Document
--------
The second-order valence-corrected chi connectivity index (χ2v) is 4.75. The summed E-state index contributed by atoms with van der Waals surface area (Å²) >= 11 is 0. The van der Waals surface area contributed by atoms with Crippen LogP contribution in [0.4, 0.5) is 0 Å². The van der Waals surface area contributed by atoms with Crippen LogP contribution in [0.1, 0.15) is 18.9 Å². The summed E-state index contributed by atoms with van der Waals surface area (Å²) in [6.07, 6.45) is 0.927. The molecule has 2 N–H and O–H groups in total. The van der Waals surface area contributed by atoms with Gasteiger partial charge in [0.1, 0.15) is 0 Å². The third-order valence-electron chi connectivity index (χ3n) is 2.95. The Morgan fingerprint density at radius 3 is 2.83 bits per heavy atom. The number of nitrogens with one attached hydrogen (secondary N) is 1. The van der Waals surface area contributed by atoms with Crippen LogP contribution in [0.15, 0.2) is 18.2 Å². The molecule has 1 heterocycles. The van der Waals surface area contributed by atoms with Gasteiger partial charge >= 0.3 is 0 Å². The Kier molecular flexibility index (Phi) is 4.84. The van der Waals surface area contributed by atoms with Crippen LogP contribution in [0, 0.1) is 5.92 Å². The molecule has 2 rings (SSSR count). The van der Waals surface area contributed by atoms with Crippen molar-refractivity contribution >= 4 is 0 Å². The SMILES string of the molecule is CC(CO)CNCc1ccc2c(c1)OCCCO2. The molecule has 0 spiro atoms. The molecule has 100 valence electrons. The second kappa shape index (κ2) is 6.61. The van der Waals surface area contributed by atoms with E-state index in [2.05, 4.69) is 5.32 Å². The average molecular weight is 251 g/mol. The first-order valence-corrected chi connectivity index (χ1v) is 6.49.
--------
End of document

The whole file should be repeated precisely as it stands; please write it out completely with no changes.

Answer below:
The second-order valence-corrected chi connectivity index (χ2v) is 4.75. The summed E-state index contributed by atoms with van der Waals surface area (Å²) >= 11 is 0. The van der Waals surface area contributed by atoms with Crippen LogP contribution in [0.4, 0.5) is 0 Å². The van der Waals surface area contributed by atoms with Crippen LogP contribution in [0.1, 0.15) is 18.9 Å². The summed E-state index contributed by atoms with van der Waals surface area (Å²) in [6.07, 6.45) is 0.927. The molecule has 2 N–H and O–H groups in total. The van der Waals surface area contributed by atoms with Gasteiger partial charge in [0.1, 0.15) is 0 Å². The third-order valence-electron chi connectivity index (χ3n) is 2.95. The Morgan fingerprint density at radius 3 is 2.83 bits per heavy atom. The number of nitrogens with one attached hydrogen (secondary N) is 1. The van der Waals surface area contributed by atoms with Crippen LogP contribution in [0.15, 0.2) is 18.2 Å². The molecule has 1 heterocycles. The van der Waals surface area contributed by atoms with Gasteiger partial charge >= 0.3 is 0 Å². The Kier molecular flexibility index (Phi) is 4.84. The van der Waals surface area contributed by atoms with Crippen LogP contribution in [0, 0.1) is 5.92 Å². The molecule has 2 rings (SSSR count). The van der Waals surface area contributed by atoms with Crippen molar-refractivity contribution >= 4 is 0 Å². The SMILES string of the molecule is CC(CO)CNCc1ccc2c(c1)OCCCO2. The molecule has 0 spiro atoms. The molecule has 100 valence electrons. The second kappa shape index (κ2) is 6.61. The van der Waals surface area contributed by atoms with E-state index in [2.05, 4.69) is 5.32 Å². The average molecular weight is 251 g/mol. The first-order valence-corrected chi connectivity index (χ1v) is 6.49.